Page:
environmental justice concepts evidence and politics

Download Book Environmental Justice Concepts Evidence And Politics in PDF format. You can Read Online Environmental Justice Concepts Evidence And Politics here in PDF, EPUB, Mobi or Docx formats.

Environmental Justice

Author : Gordon Walker
ISBN : 9781136619236
Genre : Political Science
File Size : 38. 56 MB
Format : PDF, ePub
Download : 113
Read : 1326

Get This Book


Environmental justice has increasingly become part of the language of environmental activism, political debate, academic research and policy making around the world. It raises questions about how the environment impacts on different people’s lives. Does pollution follow the poor? Are some communities far more vulnerable to the impacts of flooding or climate change than others? Are the benefits of access to green space for all, or only for some? Do powerful voices dominate environmental decisions to the exclusion of others? This book focuses on such questions and the complexities involved in answering them. It explores the diversity of ways in which environment and social difference are intertwined and how the justice of their interrelationship matters. It has a distinctive international perspective, tracing how the discourse of environmental justice has moved around the world and across scales to include global concerns, and examining research, activism and policy development in the US, the UK, South Africa and other countries. The widening scope and diversity of what has been positioned within an environmental justice ‘frame’ is also reflected in chapters that focus on waste, air quality, flooding, urban greenspace and climate change. In each case, the basis for evidence of inequalities in impacts, vulnerabilities and responsibilities is examined, asking questions about the knowledge that is produced, the assumptions involved and the concepts of justice that are being deployed in both academic and political contexts. Environmental Justice offers a wide ranging analysis of this rapidly evolving field, with compelling examples of the processes involved in producing inequalities and the challenges faced in advancing the interests of the disadvantaged. It provides a critical framework for understanding environmental justice in various spatial and political contexts, and will be of interest to those studying Environmental Studies, Geography, Politics and Sociology.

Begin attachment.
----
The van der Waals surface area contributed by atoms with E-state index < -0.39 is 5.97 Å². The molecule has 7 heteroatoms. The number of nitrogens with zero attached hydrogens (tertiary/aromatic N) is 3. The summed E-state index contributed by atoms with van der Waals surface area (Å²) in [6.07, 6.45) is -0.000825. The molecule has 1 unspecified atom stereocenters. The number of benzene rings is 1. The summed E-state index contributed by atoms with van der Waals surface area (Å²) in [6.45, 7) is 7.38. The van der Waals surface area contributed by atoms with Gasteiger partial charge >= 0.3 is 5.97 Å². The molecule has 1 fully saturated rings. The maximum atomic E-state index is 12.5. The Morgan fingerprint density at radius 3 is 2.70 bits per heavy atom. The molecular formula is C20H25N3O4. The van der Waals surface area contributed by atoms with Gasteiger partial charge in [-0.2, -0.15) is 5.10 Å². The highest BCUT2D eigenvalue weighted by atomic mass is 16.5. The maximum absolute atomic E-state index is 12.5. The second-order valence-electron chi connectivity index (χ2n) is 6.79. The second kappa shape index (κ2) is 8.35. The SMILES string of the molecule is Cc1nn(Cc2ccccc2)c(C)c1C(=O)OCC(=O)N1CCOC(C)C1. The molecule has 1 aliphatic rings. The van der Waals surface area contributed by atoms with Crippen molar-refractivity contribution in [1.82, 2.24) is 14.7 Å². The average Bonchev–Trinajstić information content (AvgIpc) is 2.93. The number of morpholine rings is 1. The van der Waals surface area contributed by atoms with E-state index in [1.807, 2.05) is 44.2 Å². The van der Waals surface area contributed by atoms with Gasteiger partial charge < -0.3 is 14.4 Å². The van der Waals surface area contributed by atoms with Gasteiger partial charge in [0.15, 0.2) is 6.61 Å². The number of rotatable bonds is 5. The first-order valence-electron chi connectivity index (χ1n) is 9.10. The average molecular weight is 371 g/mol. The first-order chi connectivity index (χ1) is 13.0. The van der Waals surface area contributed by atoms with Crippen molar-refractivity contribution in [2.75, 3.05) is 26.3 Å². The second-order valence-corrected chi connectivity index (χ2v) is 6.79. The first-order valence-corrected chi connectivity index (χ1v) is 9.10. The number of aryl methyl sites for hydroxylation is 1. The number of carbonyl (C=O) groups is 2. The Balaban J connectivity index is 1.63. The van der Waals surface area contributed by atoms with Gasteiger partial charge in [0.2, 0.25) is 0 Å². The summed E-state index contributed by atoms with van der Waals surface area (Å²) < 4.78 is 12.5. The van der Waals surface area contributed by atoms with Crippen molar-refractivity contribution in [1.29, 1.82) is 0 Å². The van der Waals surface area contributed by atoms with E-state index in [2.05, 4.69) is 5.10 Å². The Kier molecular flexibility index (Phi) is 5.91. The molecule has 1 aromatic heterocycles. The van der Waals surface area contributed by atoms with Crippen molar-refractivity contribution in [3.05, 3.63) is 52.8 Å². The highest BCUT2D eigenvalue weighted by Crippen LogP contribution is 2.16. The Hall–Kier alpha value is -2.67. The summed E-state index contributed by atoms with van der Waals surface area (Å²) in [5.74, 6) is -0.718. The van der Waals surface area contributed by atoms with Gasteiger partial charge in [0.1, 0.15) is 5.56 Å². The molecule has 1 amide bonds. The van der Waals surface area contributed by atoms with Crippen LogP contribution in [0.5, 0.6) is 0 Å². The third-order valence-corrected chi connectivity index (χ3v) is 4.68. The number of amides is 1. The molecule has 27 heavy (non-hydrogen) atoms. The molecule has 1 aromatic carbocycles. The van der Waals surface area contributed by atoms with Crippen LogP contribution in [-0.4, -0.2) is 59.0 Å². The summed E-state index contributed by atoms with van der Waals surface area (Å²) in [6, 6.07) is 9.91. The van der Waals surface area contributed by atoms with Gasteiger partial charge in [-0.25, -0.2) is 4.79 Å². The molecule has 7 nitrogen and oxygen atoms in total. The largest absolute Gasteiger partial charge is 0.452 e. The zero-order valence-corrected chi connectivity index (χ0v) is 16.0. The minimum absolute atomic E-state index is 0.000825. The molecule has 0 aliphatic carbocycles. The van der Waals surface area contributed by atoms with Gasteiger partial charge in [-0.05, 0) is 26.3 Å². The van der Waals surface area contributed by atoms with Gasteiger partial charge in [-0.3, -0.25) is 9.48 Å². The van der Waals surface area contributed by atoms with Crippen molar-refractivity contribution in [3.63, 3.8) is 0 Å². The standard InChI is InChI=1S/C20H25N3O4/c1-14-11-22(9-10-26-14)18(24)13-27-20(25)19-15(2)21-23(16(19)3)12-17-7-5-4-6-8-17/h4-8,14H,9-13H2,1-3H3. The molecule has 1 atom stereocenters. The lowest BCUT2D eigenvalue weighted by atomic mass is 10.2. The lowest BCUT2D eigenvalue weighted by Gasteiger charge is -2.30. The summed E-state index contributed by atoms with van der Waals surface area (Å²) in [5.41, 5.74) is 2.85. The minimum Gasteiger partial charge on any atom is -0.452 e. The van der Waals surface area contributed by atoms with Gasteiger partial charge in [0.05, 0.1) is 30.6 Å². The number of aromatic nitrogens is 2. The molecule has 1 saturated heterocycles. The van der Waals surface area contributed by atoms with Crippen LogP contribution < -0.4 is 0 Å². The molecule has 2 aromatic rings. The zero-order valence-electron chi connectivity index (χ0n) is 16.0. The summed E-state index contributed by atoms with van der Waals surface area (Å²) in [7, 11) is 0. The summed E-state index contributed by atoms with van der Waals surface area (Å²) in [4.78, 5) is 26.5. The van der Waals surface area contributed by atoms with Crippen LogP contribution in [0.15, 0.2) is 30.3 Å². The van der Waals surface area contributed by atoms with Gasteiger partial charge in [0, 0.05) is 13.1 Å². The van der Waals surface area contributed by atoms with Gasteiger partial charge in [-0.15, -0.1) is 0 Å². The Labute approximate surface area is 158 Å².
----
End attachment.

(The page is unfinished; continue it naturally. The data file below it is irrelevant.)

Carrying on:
Environmental Justice

Author : Gordon Walker
ISBN : 9781136619243
Genre : Political Science
File Size : 80. 93 MB
Format : PDF, ePub
Download : 482
Read : 822

Get This Book


Environmental justice has increasingly become part of the language of environmental activism, political debate, academic research and policy making around the world. It raises questions about how the environment impacts on different people’s lives. Does pollution follow the poor? Are some communities far more vulnerable to the impacts of flooding or climate change than others? Are the benefits of access to green space for all, or only for some? Do powerful voices dominate environmental decisions to the exclusion of others? This book focuses on such questions and the complexities involved in answering them. It explores the diversity of ways in which environment and social difference are intertwined and how the justice of their interrelationship matters. It has a distinctive international perspective, tracing how the discourse of environmental justice has moved around the world and across scales to include global concerns, and examining research, activism and policy development in the US, the UK, South Africa and other countries. The widening scope and diversity of what has been positioned within an environmental justice ‘frame’ is also reflected in chapters that focus on waste, air quality, flooding, urban greenspace and climate change. In each case, the basis for evidence of inequalities in impacts, vulnerabilities and responsibilities is examined, asking questions about the knowledge that is produced, the assumptions involved and the concepts of justice that are being deployed in both academic and political contexts. Environmental Justice offers a wide ranging analysis of this rapidly evolving field, with compelling examples of the processes involved in producing inequalities and the challenges faced in advancing the interests of the disadvantaged. It provides a critical framework for understanding environmental justice in various spatial and political contexts, and will be of interest to those studying Environmental Studies, Geography, Politics and Sociology.